Calgary

Siksika youth look to inspire the next 7 generations with sport and dance

On the fields, ice rink and basketball court at Siksika Nation, young boys and girls are finding hope. They often come from homes in crisis, and they find their release from it all in sport, but it’s more than just a night of ball hockey or working out that draws them in.

'Kids want to be like them,' says program organizer

Siksika Nation's SN7 involves more than a dozen youth mentors, including (clockwise from back left) Spike Eagle Speaker Jr., Ethan Yellow Old Woman, Jess Solway, Rilee ManyBears, team lead Jody Labelle, Halle Doore and Tyis Yellow Horn. (Reid Southwick/CBC)

On the fields, ice rink and basketball court at Siksika Nation, youth are finding hope.

They often come from homes in crisis, but find release from it all in sport. And it's more than just a night of ball hockey or working out that draws them in on the First Nation east of Calgary.

"When you go to football, you go to a family," said Ethan Yellow Old Woman, a 20-year-old who's part of an admired squad of young mentors called SN7 that runs athletic, academic and cultural programs on Siksika.

“The power of sports and family, it can do anything and it can bring you far,” said Ethan Yellow Old Woman, who had a strained childhood with parents who endured both residential school and abusive parents. (Reid Southwick/CBC)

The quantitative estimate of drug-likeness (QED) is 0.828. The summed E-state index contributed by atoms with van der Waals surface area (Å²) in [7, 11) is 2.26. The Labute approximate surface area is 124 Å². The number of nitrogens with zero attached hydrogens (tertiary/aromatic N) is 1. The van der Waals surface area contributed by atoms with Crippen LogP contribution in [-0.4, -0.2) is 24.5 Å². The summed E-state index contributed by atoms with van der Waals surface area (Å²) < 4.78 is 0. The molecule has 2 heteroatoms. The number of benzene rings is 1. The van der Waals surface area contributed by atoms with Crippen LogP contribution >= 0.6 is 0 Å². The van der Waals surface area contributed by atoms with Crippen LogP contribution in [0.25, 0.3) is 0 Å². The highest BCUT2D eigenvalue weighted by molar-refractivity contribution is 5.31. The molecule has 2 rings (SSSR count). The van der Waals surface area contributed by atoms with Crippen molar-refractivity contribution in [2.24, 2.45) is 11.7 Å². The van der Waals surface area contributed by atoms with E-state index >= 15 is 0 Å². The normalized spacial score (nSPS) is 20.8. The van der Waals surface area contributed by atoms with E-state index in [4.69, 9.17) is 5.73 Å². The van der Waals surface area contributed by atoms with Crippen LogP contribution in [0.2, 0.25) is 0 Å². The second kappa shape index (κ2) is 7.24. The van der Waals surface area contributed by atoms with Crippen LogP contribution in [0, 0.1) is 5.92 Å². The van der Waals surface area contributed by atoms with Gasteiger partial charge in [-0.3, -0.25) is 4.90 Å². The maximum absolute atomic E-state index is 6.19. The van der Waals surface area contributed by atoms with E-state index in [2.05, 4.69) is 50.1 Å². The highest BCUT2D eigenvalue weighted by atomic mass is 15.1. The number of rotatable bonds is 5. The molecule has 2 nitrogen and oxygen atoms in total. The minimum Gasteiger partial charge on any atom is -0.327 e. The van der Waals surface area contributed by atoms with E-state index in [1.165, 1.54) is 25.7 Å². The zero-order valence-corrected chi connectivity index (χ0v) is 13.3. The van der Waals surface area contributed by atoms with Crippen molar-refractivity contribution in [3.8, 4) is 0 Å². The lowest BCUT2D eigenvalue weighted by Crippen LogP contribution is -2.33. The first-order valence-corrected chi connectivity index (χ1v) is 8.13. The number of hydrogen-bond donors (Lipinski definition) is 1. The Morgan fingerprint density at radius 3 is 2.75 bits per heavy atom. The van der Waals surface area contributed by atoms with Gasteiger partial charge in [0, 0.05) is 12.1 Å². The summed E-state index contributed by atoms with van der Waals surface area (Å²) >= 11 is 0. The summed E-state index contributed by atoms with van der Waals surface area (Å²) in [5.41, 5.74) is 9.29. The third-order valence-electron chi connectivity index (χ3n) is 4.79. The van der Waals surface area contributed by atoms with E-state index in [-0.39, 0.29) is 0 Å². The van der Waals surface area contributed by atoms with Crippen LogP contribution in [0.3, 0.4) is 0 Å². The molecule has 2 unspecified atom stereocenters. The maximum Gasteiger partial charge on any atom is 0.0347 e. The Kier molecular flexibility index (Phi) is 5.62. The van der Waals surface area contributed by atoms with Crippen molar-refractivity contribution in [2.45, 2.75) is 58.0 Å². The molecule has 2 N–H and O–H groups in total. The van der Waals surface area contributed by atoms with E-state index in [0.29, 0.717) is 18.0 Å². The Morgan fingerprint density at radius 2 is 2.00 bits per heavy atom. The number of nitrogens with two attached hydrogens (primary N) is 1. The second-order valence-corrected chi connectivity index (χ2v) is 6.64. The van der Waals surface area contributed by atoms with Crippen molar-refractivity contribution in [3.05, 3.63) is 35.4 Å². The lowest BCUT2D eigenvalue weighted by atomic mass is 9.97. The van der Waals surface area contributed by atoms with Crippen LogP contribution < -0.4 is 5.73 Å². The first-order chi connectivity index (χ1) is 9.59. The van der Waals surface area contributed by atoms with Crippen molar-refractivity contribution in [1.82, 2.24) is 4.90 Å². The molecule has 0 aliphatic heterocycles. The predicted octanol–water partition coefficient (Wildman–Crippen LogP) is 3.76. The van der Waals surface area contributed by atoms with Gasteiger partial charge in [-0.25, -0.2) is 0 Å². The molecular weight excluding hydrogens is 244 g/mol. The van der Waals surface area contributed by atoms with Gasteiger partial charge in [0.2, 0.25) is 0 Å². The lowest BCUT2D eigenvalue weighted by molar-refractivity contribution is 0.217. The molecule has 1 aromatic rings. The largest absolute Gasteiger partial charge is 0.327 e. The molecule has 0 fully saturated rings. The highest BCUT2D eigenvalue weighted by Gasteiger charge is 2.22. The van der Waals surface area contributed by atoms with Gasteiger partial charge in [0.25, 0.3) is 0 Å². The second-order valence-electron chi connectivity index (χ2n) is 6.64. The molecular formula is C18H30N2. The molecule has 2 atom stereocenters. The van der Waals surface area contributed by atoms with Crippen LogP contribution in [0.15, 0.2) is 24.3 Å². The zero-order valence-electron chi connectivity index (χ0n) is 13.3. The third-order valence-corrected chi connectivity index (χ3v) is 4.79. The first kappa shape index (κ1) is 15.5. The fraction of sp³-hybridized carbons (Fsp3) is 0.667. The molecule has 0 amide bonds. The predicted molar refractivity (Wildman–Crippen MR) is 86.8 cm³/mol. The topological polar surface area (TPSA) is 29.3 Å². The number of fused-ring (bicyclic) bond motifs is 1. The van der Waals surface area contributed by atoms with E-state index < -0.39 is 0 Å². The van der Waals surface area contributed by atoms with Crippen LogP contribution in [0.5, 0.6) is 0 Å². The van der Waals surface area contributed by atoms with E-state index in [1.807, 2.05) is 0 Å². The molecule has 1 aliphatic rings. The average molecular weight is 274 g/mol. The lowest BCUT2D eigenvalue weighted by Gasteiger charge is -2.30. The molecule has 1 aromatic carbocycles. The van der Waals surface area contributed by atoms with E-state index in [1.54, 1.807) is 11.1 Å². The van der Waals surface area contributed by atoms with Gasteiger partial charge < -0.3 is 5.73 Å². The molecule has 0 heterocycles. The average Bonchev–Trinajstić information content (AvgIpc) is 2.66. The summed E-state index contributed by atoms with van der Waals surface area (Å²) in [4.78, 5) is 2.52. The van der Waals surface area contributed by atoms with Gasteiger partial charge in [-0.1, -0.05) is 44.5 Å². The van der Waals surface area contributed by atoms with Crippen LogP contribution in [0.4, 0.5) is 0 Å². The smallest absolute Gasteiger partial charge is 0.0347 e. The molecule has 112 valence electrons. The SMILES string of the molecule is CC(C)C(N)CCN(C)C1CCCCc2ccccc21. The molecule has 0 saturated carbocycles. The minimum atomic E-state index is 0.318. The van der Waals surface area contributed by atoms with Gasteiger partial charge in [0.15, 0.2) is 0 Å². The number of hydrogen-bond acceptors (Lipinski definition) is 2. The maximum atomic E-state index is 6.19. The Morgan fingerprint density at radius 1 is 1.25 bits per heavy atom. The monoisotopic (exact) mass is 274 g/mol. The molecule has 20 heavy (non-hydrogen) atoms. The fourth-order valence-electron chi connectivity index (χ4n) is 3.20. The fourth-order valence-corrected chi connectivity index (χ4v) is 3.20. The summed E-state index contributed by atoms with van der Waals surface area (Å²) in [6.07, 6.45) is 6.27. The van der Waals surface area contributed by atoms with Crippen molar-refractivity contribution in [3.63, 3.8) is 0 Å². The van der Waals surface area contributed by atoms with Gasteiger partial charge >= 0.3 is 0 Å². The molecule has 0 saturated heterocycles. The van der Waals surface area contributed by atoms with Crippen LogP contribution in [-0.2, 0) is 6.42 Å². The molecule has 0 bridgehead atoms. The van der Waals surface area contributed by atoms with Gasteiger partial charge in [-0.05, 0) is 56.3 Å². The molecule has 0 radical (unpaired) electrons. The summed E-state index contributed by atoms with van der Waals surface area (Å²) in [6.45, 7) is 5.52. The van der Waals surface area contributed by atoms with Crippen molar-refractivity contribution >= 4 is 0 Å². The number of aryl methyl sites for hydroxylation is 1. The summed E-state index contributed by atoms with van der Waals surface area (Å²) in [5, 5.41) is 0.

"You go home, and you go endure some things. And you go to school, and you can't let it out. But at football, you get that discipline… You have to work together like a family. You have to be a unit."

Hand-picked youth leaders

SN7 was borne out of Siksika's crisis program that looks after members who have suffered trauma in childhood. Staff hand-pick promising young members of the band who excel in sport, powwow dancing or academics to become role models for the next generation.

They hold daily athletic programs, and read with young students in schools.

"Kids want to be like them," said Ethan's grandmother Vicki Yellow Old Woman, who helps oversee SN7 as a finance and operations manager at Siksika Health Services.

Vicki Yellow Old Woman, who helps oversee the Siksika Nation's program for youth, says the name SN7 comes from the belief that 'everything we touch, our footprints are left for the next seven generations.' (Reid Southwick/CBC)

Three quarters of young Siksika members who applied for summer jobs on the reserve wanted to work with SN7.

The program gets its name in part from the belief that "everything we touch, our footprints are left for the next seven generations," Vicki said.

"No matter what we're doing, we're setting things up for the next seven generations."

The name also comes from Nike's line of footwear, Nike Air Native N7, that's designed to fit Indigenous feet, which are generally wider and taller than shoes available at most retailers. Nike says it diverts all proceeds from the special line to sport and physical activity programs for youth in Indigenous communities across North America.

A plaque commemorating Siksika's partnership with Nike on its SN7 youth program hangs at the band's health and wellness centre. (Reid Southwick/CBC)

'They need someone to look up to'

On Siksika, the fund provides a small annual grant that pays for hockey gear, basketballs and fitness equipment.